The current state of affairs has thrown the constitutional stability of Uganda in reverse gear, and soon, the pearl of Africa may slip into a constitutional crisis. Thanks to the framers of the 1995 constitution who erroneously allowed the Attorney General to double as a cabinet minister. See Article 119(1) of our constitution which reads as follows;
There shall be an Attorney General who shall be a Cabinet Minister appointed by the President with the approval of Parliament.
In analyzing the real effect of Article 119(1) of our constitution, I have been compelled to also read Article 119(3) of our constitution which flows as hereunder;
The Attorney General shall be the principal legal adviser of the Government.
When articles 119(3) and 119(1) of our constitution are juxtaposed and analyzed together, a grave internal contradiction is revealed. It is this internal contradiction that is threatening the constitutional stability of Uganda. I will clarify this issue herein later.
For starters, I must underscore that the constitutional mandate of the Attorney General as espoused by Article 119(3) of our constitution extends to
His Excellency the Vice President,
Rt. Hon. Speaker,
His Lordship the Chief Justice,
Rt. Hon. Prime Minister,
Hon. Members of Parliament,
Members of the Diplomatic Corps,
Ladies and Gentlemen.
I greet you. I thank all of you for the positive contribution you made in the past Financial Year.
As you heard, our economy grew by 5.1%, in the last Financial Year. The sectors which grew fastest were: industry (6.8%); services (4.8%); and construction (8.4%). The manufacturing sector grew by 4.2% (2012//13). Agriculture grew by 1.4% (2012//13). This is good but could have been much better. As you can see, sectors like telecommunications and construction grew very fast. This is because of the correct policy of liberalization that we put in place in 1987 and subsequently.
By liberalizing the telecommunications sector in 1997 (when Parliament passed the Communications Act), there has been this phenomenal growth. There is, however, one factor that is common to telecommunications and construction. They use little electricity.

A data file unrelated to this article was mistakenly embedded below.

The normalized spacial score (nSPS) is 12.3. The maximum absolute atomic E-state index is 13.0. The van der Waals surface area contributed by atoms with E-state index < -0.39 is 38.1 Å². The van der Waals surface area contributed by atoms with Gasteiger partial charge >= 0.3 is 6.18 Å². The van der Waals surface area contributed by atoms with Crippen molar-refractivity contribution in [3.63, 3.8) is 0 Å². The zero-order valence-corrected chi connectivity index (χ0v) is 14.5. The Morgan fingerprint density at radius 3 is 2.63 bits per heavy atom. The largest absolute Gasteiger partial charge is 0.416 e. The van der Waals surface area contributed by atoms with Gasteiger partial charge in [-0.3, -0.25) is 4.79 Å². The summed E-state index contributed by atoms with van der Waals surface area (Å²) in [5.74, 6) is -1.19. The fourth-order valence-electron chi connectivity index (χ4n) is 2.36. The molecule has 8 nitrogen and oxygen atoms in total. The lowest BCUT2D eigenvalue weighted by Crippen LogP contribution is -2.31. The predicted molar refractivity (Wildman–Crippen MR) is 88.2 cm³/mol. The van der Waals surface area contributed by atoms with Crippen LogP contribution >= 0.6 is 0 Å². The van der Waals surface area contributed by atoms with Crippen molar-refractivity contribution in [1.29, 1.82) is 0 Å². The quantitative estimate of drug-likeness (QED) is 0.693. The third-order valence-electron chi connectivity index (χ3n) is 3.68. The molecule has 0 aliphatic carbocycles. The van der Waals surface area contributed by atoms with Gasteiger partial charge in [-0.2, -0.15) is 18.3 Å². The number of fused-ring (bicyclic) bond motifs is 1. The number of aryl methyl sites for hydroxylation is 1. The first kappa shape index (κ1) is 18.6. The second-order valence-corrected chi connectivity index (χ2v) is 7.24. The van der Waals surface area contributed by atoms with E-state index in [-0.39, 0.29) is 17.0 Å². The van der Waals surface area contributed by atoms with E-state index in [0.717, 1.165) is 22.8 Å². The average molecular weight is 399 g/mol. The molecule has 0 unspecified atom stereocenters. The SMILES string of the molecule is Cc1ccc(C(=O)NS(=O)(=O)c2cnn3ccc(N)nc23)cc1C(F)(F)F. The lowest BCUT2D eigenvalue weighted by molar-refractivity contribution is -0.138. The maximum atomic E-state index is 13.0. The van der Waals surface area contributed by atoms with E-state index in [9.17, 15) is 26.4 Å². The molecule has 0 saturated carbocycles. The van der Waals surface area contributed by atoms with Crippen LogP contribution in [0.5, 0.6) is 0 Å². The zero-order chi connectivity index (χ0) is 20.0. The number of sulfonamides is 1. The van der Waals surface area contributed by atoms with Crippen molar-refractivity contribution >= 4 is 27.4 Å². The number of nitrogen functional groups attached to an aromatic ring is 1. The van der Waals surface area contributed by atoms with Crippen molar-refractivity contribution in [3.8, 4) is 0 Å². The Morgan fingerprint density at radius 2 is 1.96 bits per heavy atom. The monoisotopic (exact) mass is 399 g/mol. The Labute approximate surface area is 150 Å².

A sector like manufacturing needs much more electricity in order to grow. Since this sector grew by 4.2% in 2012/13, it could have grown much more if there had been no
Your Excellency the Vice President,
The Right Honourable Speaker of Parliament,
His Lordship the Chief Justice,
The Right Hon. Deputy Speaker of Parliament,
The Right Hon. Prime Minister,
The Right Hon. Leader of the Opposition
Honourable Members of Parliament,
Ladies and Gentlemen.
1. Madam Speaker, in fulfillment of Article 155(1) of the Constitution and in exercise of the powers delegated to me by H.E the President, I beg to move that Parliament resolves itself into a Committee of Supply to consider: i. The Revised Revenue and Expenditure Estimates for the Financial Year 2012/2013; and
ii. Proposals for the Estimates of Revenue and Expenditure for the Financial Year 2013/2014.
2. Madam Speaker, in March this year, Uganda’s long-term collective development aspirations as embodied in the Vision 2040, was launched by His Excellency the President. Vision 2040 provides a
roadmap to transform Uganda from a low income to a modern middle income country within 30 years. Vision 2040 requires a fundamental change on the way of doing things by Government and the Private Sector, to unlock the binding constraints to Uganda’s progress.
3. Madam Speaker, there are no quick answers
He was dismissing with contempt the Heroes Day and with utter arrogance – demonizing dignitaries and all those grateful citizens, veterans and their loved ones;
the liberated and liberators who attended and indeed celebrated the day (see -http://www.facebook.com/dzac.ruzaaza?hc_location=timeline).
Yet he was enabled to attend the function through a media that was liberalized by the NRM leaders he continues to without convincing reasons castigate at every opportunity – and now on Facebook! For this particular event, he was glued on NTV. What a contradiction?